Here they are subjected to inhumane treatment at all levels. I could barely stomach reading the vicious ways that the children were handled by Tann and her employees at the “orphanage.” Rill’s siblings begin to be adopted, and one sister disappears after most likely dying at the hands of staff. Rill and Fern are the final two siblings who are adopted into a musician’s family together. Rill attempts to escape with Fern to her old life, but by this time it’s too late and everything has changed.
Throughout May’s narrative, the reader also follows Avery. Avery turns out to be the granddaughter of one of May’s siblings. Avery works to find her connection to May (Rill) during the course of the story. These stories intertwine perfectly.
This was a book I couldn’t put down, but one that I didn’t want to end. I had to find out how everyone was connected. I only wish there were additional books for every other sibling in order to discover the details of each one’s life; I would read every single one. This is a great story with strong writing to bring every character alive.
Fig by Sarah Elizabeth Schantz is the type of book that will frustrate you while also making you think and feel strongly.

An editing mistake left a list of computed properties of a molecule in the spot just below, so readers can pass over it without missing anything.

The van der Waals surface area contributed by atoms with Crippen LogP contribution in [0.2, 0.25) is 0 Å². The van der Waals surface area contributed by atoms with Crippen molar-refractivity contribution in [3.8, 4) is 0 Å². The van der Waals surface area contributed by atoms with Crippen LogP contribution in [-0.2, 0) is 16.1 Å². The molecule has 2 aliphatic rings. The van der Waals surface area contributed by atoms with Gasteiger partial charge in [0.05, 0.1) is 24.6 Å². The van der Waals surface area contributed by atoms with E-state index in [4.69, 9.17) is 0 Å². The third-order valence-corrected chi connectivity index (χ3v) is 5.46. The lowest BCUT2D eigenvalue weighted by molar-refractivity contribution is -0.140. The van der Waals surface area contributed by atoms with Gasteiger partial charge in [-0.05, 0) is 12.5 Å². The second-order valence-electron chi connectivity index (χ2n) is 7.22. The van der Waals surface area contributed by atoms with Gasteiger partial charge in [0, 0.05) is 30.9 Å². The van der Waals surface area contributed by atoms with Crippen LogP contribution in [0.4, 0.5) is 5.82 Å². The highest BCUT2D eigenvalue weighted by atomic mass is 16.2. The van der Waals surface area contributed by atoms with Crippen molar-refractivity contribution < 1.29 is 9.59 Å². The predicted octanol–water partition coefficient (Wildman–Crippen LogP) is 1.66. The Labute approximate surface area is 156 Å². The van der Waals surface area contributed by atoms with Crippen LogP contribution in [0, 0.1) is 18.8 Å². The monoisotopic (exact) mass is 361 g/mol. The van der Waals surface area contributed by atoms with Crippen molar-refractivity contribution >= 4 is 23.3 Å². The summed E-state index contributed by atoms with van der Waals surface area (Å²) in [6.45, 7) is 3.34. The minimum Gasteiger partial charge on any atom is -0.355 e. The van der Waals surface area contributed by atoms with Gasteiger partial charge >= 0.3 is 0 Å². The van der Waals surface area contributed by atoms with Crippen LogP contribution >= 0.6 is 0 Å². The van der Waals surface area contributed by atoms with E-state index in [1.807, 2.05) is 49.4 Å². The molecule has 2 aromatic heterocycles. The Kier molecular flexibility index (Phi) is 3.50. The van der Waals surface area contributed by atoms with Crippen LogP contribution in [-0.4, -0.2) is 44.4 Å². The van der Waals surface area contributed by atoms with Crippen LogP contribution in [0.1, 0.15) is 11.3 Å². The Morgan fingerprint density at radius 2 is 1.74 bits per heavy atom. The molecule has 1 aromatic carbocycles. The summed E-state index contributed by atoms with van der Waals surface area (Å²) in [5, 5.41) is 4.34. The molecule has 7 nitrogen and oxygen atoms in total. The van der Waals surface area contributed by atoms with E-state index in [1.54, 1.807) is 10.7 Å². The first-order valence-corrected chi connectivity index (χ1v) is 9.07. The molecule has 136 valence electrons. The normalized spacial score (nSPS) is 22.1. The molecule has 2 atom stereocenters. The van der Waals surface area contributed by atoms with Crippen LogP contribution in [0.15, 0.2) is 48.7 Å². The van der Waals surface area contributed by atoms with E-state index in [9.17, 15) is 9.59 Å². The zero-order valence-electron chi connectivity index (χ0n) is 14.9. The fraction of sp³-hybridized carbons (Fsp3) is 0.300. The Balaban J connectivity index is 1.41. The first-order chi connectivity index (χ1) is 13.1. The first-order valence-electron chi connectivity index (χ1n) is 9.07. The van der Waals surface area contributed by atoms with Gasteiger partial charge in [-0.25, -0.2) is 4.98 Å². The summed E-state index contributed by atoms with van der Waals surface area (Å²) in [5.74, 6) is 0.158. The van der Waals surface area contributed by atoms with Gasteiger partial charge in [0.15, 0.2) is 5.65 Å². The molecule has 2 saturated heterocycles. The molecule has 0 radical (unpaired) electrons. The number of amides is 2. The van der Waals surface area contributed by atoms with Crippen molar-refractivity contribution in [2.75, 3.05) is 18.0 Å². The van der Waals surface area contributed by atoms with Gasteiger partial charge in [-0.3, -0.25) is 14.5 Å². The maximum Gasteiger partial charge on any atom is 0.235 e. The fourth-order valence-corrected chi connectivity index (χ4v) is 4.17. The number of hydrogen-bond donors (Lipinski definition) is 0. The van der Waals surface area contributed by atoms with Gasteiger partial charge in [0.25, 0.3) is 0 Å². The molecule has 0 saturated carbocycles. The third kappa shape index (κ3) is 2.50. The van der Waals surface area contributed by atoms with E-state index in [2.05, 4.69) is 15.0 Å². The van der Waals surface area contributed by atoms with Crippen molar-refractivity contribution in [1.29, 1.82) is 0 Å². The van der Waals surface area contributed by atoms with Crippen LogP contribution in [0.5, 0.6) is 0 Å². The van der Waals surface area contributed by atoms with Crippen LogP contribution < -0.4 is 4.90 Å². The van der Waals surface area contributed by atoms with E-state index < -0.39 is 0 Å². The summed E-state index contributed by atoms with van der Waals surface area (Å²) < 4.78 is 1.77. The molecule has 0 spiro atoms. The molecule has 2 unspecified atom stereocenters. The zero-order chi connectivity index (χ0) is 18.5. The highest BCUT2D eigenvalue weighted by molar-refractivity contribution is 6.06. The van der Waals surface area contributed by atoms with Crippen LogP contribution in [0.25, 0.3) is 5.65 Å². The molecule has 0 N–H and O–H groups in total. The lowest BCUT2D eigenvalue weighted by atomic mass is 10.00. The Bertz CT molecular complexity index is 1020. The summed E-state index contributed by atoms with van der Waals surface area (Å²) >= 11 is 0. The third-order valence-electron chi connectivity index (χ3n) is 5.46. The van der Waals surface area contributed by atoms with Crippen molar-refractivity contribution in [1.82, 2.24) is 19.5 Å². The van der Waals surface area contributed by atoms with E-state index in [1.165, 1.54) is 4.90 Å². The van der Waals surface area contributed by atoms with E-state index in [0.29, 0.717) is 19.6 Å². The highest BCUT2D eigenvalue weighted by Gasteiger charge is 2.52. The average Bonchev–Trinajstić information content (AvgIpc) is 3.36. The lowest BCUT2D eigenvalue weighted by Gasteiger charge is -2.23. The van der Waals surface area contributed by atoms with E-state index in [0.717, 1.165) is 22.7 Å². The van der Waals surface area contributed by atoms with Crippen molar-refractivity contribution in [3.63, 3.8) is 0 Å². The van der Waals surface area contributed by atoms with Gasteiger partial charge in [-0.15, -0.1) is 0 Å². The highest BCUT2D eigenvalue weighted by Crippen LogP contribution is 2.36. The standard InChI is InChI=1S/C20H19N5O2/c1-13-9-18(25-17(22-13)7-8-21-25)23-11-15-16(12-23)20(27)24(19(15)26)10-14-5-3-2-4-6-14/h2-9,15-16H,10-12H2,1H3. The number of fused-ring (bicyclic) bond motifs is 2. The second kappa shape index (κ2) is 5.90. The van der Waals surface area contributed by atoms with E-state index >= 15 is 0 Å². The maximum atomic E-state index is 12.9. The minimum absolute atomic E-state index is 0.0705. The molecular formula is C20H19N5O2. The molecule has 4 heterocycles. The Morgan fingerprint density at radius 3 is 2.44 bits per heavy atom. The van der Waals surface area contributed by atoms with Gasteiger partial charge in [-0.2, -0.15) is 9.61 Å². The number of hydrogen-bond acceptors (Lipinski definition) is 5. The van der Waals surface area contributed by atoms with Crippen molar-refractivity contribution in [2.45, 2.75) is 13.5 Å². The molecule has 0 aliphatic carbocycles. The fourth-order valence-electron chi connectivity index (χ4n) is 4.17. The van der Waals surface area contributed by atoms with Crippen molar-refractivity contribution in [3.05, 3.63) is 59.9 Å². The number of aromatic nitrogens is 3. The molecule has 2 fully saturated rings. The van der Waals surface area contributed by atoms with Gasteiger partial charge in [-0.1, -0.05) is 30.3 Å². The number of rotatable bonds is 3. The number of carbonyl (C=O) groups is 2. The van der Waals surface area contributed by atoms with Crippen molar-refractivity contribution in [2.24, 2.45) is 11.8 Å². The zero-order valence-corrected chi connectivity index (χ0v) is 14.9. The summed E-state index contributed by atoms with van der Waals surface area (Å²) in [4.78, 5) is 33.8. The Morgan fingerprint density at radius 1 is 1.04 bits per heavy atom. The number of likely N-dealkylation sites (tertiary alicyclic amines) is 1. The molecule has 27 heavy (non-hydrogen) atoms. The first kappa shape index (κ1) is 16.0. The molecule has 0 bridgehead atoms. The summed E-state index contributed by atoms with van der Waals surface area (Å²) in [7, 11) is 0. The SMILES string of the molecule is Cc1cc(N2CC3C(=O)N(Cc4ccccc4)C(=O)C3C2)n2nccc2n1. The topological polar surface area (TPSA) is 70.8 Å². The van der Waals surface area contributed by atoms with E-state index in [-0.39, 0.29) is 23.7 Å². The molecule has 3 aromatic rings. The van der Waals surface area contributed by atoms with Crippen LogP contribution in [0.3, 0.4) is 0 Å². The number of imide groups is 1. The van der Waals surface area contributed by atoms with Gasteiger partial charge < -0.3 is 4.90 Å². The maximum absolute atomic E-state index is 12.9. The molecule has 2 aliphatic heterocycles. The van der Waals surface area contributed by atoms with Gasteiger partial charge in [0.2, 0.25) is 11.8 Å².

Fig, short for Fiona, is the daughter of a schizophrenic mother. Fig herself is obsessive compulsive, along with some possible signs of schizophrenia. She is obsessed with her mom, which makes it nearly impossible for her to form any other close relationships. She blames her dad for her mom being taken away to psychiatric hospitals, and her paternal grandmother is bitter and cold toward Fig. She is ostracized at school for her odd behaviors.
The story follows Fig’s life from her point of view, from the age of six (when she first realized something was amiss with her mom) to just before she turns nineteen. During these years, we see the ups and downs of her mom’s behaviors, including the impact they have on Fig. Fig’s one and only true wish is that her mom will be normal again. She feels that she can make sacrifices to make her mom better. An interesting part of the story is her calendar of ordeals. Each day she must complete an ordeal, such as not touching metal, not speaking every third word, along with an assortment of other difficult tasks, all with the hope that the actions will cure her mom. She also begins obsessively picking her skin as a release.